It’s troubling times that we are living in. I lost my grandfather recently to old age, and everyone at the funeral, including my mother, tested positive for COVID-19, just a few days later. The symptoms were already there – fever and scratchy throat, my aunt and grandmother were inconsolable and especially tired. My mother had a throbbing headache, and my younger, healthier uncle and aunt had a mild fever.
As soon as I heard the symptoms, I started asking them to get tested. But the elder crowd is not easily convinced to get tested, as they think the attempt is futile, without any reliable treatment in sight. Management is not a concept that is easily understood by this demographic, even though it ought to be the most pertinent word in their healthcare vocabulary.
As youngsters with access to the miracle of internet research, remote consultation and shameless networking skills, all we can do is reach out. Reach out to your friends who are doctors, look out into the world wide web and learn as much as we can and pass on the knowledge.
In my attempt to do what I can, I reached out to Dr Pakhi Sharma, a trusted colleague and a healthcare warrior at the frontline against the second wave of COVID-19.
The Need for Preventive Care and Better Disease Management Amongst Chronic Disease Patients
While the second wave of COVID-19 seems to be affecting those of the age of forty and under, there is still a risk for those living with comorbidities like chronic ailments. In this regard, management is the most crucial aspect, according to Dr Pakhi. On a personal note, she shared about her own mother’s experience with COVID-19. Even with the best preventive measures in place, she managed to contract the virus and developed symptoms like fever, headache and extreme fatigue.
But because she kept up with the basic tenets of chronic disease management, fighting off COVID-19 didn’t lead to complications. These basic tenets included, but were not limited to:
- Following a clean and wholesome diet – Following a high protein diet that is rich in vitamins and minerals are important to build the cells that can create antibodies against COVID-19. While most people may experience lowered appetite due to the lack of smell and taste, it is important to keep fuelling your body with the necessary macronutrients that it needs.
- Start supplementing with Vitamin E, Zinc and Vitamin C tablets – in the course of fighting off the infection, the body starts developing necessary cells, which in turn cause the need for supplementation. Starting off with taking these supplements, even after being infected can help in fighting off the virus faster, and better.
- Ensuring regular exercise – While youngsters with no comorbidities can afford to be lazy with their exercise, those living with chronic diseases can’t. Whether it is a walk around the house, yoga sessions or even some dance workouts, staying active is more important than ever. It can help strengthen your immune system and keep your body in the best shape to fight off the infection. Even when down with COVID-19, patients are recommended to get in a few minutes of activity.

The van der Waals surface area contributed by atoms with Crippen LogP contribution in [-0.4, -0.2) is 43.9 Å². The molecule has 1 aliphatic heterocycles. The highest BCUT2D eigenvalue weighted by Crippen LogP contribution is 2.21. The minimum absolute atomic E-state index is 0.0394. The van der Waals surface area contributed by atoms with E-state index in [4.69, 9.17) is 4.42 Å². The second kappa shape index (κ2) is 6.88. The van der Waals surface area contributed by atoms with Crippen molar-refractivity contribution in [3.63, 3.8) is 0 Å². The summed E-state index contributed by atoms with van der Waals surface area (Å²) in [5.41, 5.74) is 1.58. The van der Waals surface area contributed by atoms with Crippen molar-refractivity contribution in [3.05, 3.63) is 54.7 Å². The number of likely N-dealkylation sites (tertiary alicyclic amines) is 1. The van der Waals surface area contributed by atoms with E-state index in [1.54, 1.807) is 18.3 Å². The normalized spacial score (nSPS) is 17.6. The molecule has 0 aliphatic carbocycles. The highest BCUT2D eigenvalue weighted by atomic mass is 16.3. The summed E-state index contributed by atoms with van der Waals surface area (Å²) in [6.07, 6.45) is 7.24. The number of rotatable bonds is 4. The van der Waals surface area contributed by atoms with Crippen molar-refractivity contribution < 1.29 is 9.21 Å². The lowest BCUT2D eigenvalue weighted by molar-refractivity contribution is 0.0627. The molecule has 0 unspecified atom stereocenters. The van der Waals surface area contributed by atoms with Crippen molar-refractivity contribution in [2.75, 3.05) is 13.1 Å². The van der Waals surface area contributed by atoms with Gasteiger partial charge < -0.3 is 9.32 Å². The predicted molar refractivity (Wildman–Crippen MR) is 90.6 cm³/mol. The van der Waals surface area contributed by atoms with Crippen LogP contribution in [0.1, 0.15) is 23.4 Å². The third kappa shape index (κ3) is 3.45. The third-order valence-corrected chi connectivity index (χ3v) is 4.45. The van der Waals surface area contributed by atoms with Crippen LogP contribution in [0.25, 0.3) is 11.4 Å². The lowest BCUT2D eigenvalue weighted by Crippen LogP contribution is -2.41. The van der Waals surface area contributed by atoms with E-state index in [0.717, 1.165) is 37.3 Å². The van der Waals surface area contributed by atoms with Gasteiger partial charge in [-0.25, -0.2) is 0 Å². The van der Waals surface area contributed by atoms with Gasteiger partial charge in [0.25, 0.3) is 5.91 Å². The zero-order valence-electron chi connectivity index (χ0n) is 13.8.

- Monitoring your oxygen level – With COVID-19 largely affecting the respiratory system, most doctors recommend getting an oximeter, and checking your Oxygen Saturation (SpO2) levels regularly. In case your oxygen level is lower than 95, it will do well to keep your doctor informed of this status. Practising self-proning positions have also been recommended by doctors to improve the same.
- Sticking to your disease management plan strictly – While there are many factors that can negatively affect your health, poor disease management is the worst. Those who have poorly controlled chronic ailments are the worst affected by COVID-19. So it’s important that your disease management plan is safely in place, no matter what. Eating your medicines on time, sticking to the right diet, and staying active are all simple acts that can ensure that your condition is well managed.
- Stocking up on your medicines at all times – With the current times, and the raging pandemic, it makes sense to do your shopping in bulk, even when it comes to medicines. While there are chances that your doctor may revise your prescription, most chronic disease patients have long term medicines that they can stock up on. Keeping a supply of at least 30 days of medicines at all times is a good practice to ensure better medication adherence.
- Being aware of triggers that can affect your wellness and avoid them – Unless you are someone without any health issues, there are bound to be natural triggers that can worsen your health. For those with diabetes, this may be overexertion from exercise, or for those with asthma issues, this could be dust. Being aware of these triggers, and staying away from them, can help in avoiding preventable complications.
- Learning about stress and how you can cope with it – There is a lot of anxiety and stress associated with the second wave of Covid-19. Even without a pandemic at hand, everyday stress levels are at an all-time high, and learning stress management practices can help a lot. Raised stress levels can create a number of responses in the body, which can often affect your chronic disease management, and coping techniques like meditation, or journaling can go a long way in helping.
- Not skipping out on doctor appointments, and rather exploring the options for safe consultations – If you have your regular appointments set up, don’t skip out on them because of COVID-19. Instead, explore options with your hospital or doctor to consult remotely. It is extremely important that chronic disease patients keep up with their regular checkup, to avoid any avoidable complications.